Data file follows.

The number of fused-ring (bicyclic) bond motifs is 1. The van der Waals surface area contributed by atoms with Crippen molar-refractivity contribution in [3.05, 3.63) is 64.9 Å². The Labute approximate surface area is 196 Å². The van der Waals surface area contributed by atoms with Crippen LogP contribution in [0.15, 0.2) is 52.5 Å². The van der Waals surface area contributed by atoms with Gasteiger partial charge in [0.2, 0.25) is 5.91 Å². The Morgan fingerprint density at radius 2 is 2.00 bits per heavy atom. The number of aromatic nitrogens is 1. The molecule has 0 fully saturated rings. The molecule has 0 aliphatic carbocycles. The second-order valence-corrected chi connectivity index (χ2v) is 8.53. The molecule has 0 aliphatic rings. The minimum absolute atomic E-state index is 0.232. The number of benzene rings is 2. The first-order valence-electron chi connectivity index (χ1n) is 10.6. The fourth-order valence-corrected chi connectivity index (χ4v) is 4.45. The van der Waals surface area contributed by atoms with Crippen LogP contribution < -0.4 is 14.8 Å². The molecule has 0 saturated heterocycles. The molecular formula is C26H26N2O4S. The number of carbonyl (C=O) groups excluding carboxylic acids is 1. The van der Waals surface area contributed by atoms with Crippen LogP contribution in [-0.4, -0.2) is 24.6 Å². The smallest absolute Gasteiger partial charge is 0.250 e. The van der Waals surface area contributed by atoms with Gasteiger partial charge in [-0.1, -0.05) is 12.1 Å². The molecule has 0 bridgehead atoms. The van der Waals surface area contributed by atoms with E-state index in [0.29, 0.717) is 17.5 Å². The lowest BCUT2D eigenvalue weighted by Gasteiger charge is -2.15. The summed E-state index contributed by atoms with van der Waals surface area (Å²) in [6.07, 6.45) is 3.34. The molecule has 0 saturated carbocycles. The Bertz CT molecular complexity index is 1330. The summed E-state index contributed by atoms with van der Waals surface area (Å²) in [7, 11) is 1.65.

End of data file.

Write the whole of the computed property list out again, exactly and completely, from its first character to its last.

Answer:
The number of fused-ring (bicyclic) bond motifs is 1. The van der Waals surface area contributed by atoms with Crippen molar-refractivity contribution in [3.05, 3.63) is 64.9 Å². The Labute approximate surface area is 196 Å². The van der Waals surface area contributed by atoms with Crippen LogP contribution in [0.15, 0.2) is 52.5 Å². The van der Waals surface area contributed by atoms with Gasteiger partial charge in [0.2, 0.25) is 5.91 Å². The Morgan fingerprint density at radius 2 is 2.00 bits per heavy atom. The number of aromatic nitrogens is 1. The molecule has 0 fully saturated rings. The molecule has 0 aliphatic carbocycles. The second-order valence-corrected chi connectivity index (χ2v) is 8.53. The molecule has 0 aliphatic rings. The minimum absolute atomic E-state index is 0.232. The number of benzene rings is 2. The first-order valence-electron chi connectivity index (χ1n) is 10.6. The fourth-order valence-corrected chi connectivity index (χ4v) is 4.45. The van der Waals surface area contributed by atoms with Crippen LogP contribution < -0.4 is 14.8 Å². The molecule has 0 saturated heterocycles. The molecular formula is C26H26N2O4S. The number of carbonyl (C=O) groups excluding carboxylic acids is 1. The van der Waals surface area contributed by atoms with Crippen LogP contribution in [-0.4, -0.2) is 24.6 Å². The smallest absolute Gasteiger partial charge is 0.250 e. The van der Waals surface area contributed by atoms with Gasteiger partial charge in [-0.1, -0.05) is 12.1 Å². The molecule has 0 bridgehead atoms. The van der Waals surface area contributed by atoms with E-state index in [0.29, 0.717) is 17.5 Å². The lowest BCUT2D eigenvalue weighted by Gasteiger charge is -2.15. The summed E-state index contributed by atoms with van der Waals surface area (Å²) in [6.07, 6.45) is 3.34. The molecule has 0 saturated carbocycles. The Bertz CT molecular complexity index is 1330. The summed E-state index contributed by atoms with van der Waals surface area (Å²) in [7, 11) is 1.65.